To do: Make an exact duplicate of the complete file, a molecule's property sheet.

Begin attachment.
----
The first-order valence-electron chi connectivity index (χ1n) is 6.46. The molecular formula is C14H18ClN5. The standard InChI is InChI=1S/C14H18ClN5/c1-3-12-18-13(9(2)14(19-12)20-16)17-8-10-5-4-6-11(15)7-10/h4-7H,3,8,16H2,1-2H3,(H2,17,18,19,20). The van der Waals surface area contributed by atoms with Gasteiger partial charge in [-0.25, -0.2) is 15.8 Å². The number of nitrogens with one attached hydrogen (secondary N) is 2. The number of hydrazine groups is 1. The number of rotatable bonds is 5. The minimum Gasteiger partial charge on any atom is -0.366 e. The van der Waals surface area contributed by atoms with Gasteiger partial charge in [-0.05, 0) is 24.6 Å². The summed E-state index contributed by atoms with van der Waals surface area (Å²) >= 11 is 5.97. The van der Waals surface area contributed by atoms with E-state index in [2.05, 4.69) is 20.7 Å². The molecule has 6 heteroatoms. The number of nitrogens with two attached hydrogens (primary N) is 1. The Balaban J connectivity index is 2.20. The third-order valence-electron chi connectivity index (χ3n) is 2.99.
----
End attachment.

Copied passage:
The first-order valence-electron chi connectivity index (χ1n) is 6.46. The molecular formula is C14H18ClN5. The standard InChI is InChI=1S/C14H18ClN5/c1-3-12-18-13(9(2)14(19-12)20-16)17-8-10-5-4-6-11(15)7-10/h4-7H,3,8,16H2,1-2H3,(H2,17,18,19,20). The van der Waals surface area contributed by atoms with Gasteiger partial charge in [-0.25, -0.2) is 15.8 Å². The number of nitrogens with one attached hydrogen (secondary N) is 2. The number of hydrazine groups is 1. The number of rotatable bonds is 5. The minimum Gasteiger partial charge on any atom is -0.366 e. The van der Waals surface area contributed by atoms with Gasteiger partial charge in [-0.05, 0) is 24.6 Å². The summed E-state index contributed by atoms with van der Waals surface area (Å²) >= 11 is 5.97. The van der Waals surface area contributed by atoms with E-state index in [2.05, 4.69) is 20.7 Å². The molecule has 6 heteroatoms. The number of nitrogens with two attached hydrogens (primary N) is 1. The Balaban J connectivity index is 2.20. The third-order valence-electron chi connectivity index (χ3n) is 2.99.